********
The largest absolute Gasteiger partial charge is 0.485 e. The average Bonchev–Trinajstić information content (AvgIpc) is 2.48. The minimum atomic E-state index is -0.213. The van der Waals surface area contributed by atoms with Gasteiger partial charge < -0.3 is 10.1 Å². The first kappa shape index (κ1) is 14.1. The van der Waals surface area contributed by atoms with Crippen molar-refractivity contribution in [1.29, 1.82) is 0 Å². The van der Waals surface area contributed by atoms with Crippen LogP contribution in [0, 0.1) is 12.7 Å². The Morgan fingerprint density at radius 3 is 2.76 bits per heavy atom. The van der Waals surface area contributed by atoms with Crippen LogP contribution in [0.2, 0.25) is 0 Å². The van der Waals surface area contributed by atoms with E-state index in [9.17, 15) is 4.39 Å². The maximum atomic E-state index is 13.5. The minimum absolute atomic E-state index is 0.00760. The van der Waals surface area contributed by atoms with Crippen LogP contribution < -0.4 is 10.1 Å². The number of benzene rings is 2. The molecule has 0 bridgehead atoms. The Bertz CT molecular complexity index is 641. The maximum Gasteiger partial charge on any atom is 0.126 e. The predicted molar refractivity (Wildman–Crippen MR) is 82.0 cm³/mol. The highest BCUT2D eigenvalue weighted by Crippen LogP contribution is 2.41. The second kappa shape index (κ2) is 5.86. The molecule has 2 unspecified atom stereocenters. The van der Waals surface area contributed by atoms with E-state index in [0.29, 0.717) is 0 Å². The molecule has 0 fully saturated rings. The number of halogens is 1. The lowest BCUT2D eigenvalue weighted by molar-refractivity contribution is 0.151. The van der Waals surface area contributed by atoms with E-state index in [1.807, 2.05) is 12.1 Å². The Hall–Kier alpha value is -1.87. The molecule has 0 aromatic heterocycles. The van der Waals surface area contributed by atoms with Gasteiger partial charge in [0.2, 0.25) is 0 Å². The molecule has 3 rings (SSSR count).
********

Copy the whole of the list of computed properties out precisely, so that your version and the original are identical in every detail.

The largest absolute Gasteiger partial charge is 0.485 e. The average Bonchev–Trinajstić information content (AvgIpc) is 2.48. The minimum atomic E-state index is -0.213. The van der Waals surface area contributed by atoms with Gasteiger partial charge < -0.3 is 10.1 Å². The first kappa shape index (κ1) is 14.1. The van der Waals surface area contributed by atoms with Crippen molar-refractivity contribution in [1.29, 1.82) is 0 Å². The van der Waals surface area contributed by atoms with Crippen LogP contribution in [0, 0.1) is 12.7 Å². The Morgan fingerprint density at radius 3 is 2.76 bits per heavy atom. The van der Waals surface area contributed by atoms with Crippen LogP contribution in [0.2, 0.25) is 0 Å². The van der Waals surface area contributed by atoms with E-state index in [9.17, 15) is 4.39 Å². The maximum atomic E-state index is 13.5. The minimum absolute atomic E-state index is 0.00760. The van der Waals surface area contributed by atoms with Crippen LogP contribution < -0.4 is 10.1 Å². The number of benzene rings is 2. The molecule has 0 bridgehead atoms. The Bertz CT molecular complexity index is 641. The maximum Gasteiger partial charge on any atom is 0.126 e. The predicted molar refractivity (Wildman–Crippen MR) is 82.0 cm³/mol. The highest BCUT2D eigenvalue weighted by Crippen LogP contribution is 2.41. The second kappa shape index (κ2) is 5.86. The molecule has 2 unspecified atom stereocenters. The van der Waals surface area contributed by atoms with E-state index in [0.29, 0.717) is 0 Å². The molecule has 0 fully saturated rings. The number of halogens is 1. The lowest BCUT2D eigenvalue weighted by molar-refractivity contribution is 0.151. The van der Waals surface area contributed by atoms with E-state index in [1.807, 2.05) is 12.1 Å². The Hall–Kier alpha value is -1.87. The molecule has 0 aromatic heterocycles. The van der Waals surface area contributed by atoms with Gasteiger partial charge in [0.2, 0.25) is 0 Å². The molecule has 3 rings (SSSR count).